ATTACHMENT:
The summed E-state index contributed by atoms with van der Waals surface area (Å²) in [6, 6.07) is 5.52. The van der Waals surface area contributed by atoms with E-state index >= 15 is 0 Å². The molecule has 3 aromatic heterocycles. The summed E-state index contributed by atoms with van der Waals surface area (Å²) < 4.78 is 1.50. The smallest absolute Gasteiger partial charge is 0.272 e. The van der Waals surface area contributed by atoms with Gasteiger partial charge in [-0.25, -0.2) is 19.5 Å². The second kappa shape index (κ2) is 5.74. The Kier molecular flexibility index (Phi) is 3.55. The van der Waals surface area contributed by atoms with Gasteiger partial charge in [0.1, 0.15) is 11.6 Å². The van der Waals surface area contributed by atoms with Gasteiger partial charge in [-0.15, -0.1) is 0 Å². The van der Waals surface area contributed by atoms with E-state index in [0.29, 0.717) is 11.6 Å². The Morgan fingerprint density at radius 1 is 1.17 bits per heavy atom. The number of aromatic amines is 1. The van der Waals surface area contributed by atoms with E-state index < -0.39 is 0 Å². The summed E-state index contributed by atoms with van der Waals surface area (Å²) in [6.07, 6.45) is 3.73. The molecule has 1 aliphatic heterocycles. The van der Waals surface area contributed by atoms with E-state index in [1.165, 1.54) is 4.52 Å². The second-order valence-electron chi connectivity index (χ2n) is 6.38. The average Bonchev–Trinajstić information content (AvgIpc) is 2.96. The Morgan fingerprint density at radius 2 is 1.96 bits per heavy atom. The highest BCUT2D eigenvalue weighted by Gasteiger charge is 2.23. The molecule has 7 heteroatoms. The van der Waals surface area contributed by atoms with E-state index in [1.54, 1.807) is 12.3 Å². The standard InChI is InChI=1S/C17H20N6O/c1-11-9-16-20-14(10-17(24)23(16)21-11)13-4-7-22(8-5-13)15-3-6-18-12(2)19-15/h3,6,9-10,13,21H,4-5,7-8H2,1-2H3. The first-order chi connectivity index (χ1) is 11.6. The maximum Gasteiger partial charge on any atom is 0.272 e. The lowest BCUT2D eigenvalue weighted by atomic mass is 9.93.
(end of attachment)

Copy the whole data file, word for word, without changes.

The summed E-state index contributed by atoms with van der Waals surface area (Å²) in [6, 6.07) is 5.52. The van der Waals surface area contributed by atoms with E-state index >= 15 is 0 Å². The molecule has 3 aromatic heterocycles. The summed E-state index contributed by atoms with van der Waals surface area (Å²) < 4.78 is 1.50. The smallest absolute Gasteiger partial charge is 0.272 e. The van der Waals surface area contributed by atoms with Gasteiger partial charge in [-0.25, -0.2) is 19.5 Å². The second kappa shape index (κ2) is 5.74. The Kier molecular flexibility index (Phi) is 3.55. The van der Waals surface area contributed by atoms with Gasteiger partial charge in [0.1, 0.15) is 11.6 Å². The van der Waals surface area contributed by atoms with Gasteiger partial charge in [-0.15, -0.1) is 0 Å². The van der Waals surface area contributed by atoms with E-state index in [0.29, 0.717) is 11.6 Å². The Morgan fingerprint density at radius 1 is 1.17 bits per heavy atom. The number of aromatic amines is 1. The van der Waals surface area contributed by atoms with E-state index < -0.39 is 0 Å². The summed E-state index contributed by atoms with van der Waals surface area (Å²) in [6.07, 6.45) is 3.73. The molecule has 1 aliphatic heterocycles. The van der Waals surface area contributed by atoms with E-state index in [1.165, 1.54) is 4.52 Å². The second-order valence-electron chi connectivity index (χ2n) is 6.38. The average Bonchev–Trinajstić information content (AvgIpc) is 2.96. The Morgan fingerprint density at radius 2 is 1.96 bits per heavy atom. The highest BCUT2D eigenvalue weighted by Gasteiger charge is 2.23. The molecule has 7 heteroatoms. The van der Waals surface area contributed by atoms with E-state index in [1.54, 1.807) is 12.3 Å². The standard InChI is InChI=1S/C17H20N6O/c1-11-9-16-20-14(10-17(24)23(16)21-11)13-4-7-22(8-5-13)15-3-6-18-12(2)19-15/h3,6,9-10,13,21H,4-5,7-8H2,1-2H3. The first-order chi connectivity index (χ1) is 11.6. The maximum Gasteiger partial charge on any atom is 0.272 e. The lowest BCUT2D eigenvalue weighted by atomic mass is 9.93.